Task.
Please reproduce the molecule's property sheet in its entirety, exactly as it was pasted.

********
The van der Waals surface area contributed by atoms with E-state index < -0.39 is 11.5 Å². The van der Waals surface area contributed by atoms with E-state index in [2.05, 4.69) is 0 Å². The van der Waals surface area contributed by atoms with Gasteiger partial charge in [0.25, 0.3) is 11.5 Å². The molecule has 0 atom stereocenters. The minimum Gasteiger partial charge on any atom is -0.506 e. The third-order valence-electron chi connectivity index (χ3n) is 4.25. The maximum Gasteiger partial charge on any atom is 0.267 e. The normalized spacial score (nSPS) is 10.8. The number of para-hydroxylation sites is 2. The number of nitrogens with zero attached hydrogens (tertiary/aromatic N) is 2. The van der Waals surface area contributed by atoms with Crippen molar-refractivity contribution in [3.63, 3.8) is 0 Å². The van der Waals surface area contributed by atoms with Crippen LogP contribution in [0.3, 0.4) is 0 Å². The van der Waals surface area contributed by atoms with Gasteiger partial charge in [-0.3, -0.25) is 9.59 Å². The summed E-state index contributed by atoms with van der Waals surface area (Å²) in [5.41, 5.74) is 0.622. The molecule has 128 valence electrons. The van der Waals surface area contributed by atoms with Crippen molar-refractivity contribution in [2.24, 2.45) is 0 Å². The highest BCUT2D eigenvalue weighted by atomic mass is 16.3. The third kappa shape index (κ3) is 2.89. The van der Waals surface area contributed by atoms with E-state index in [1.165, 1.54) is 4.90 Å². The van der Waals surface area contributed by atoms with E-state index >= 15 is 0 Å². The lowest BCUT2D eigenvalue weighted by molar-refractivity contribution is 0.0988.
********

The van der Waals surface area contributed by atoms with E-state index < -0.39 is 11.5 Å². The van der Waals surface area contributed by atoms with E-state index in [2.05, 4.69) is 0 Å². The van der Waals surface area contributed by atoms with Gasteiger partial charge in [0.25, 0.3) is 11.5 Å². The molecule has 0 atom stereocenters. The minimum Gasteiger partial charge on any atom is -0.506 e. The third-order valence-electron chi connectivity index (χ3n) is 4.25. The maximum Gasteiger partial charge on any atom is 0.267 e. The normalized spacial score (nSPS) is 10.8. The number of para-hydroxylation sites is 2. The number of nitrogens with zero attached hydrogens (tertiary/aromatic N) is 2. The van der Waals surface area contributed by atoms with Crippen molar-refractivity contribution in [3.63, 3.8) is 0 Å². The van der Waals surface area contributed by atoms with Crippen LogP contribution in [0.3, 0.4) is 0 Å². The van der Waals surface area contributed by atoms with Gasteiger partial charge in [-0.3, -0.25) is 9.59 Å². The summed E-state index contributed by atoms with van der Waals surface area (Å²) in [5.41, 5.74) is 0.622. The molecule has 128 valence electrons. The van der Waals surface area contributed by atoms with Crippen molar-refractivity contribution in [2.24, 2.45) is 0 Å². The highest BCUT2D eigenvalue weighted by atomic mass is 16.3. The third kappa shape index (κ3) is 2.89. The van der Waals surface area contributed by atoms with E-state index in [1.165, 1.54) is 4.90 Å². The van der Waals surface area contributed by atoms with E-state index >= 15 is 0 Å². The lowest BCUT2D eigenvalue weighted by molar-refractivity contribution is 0.0988.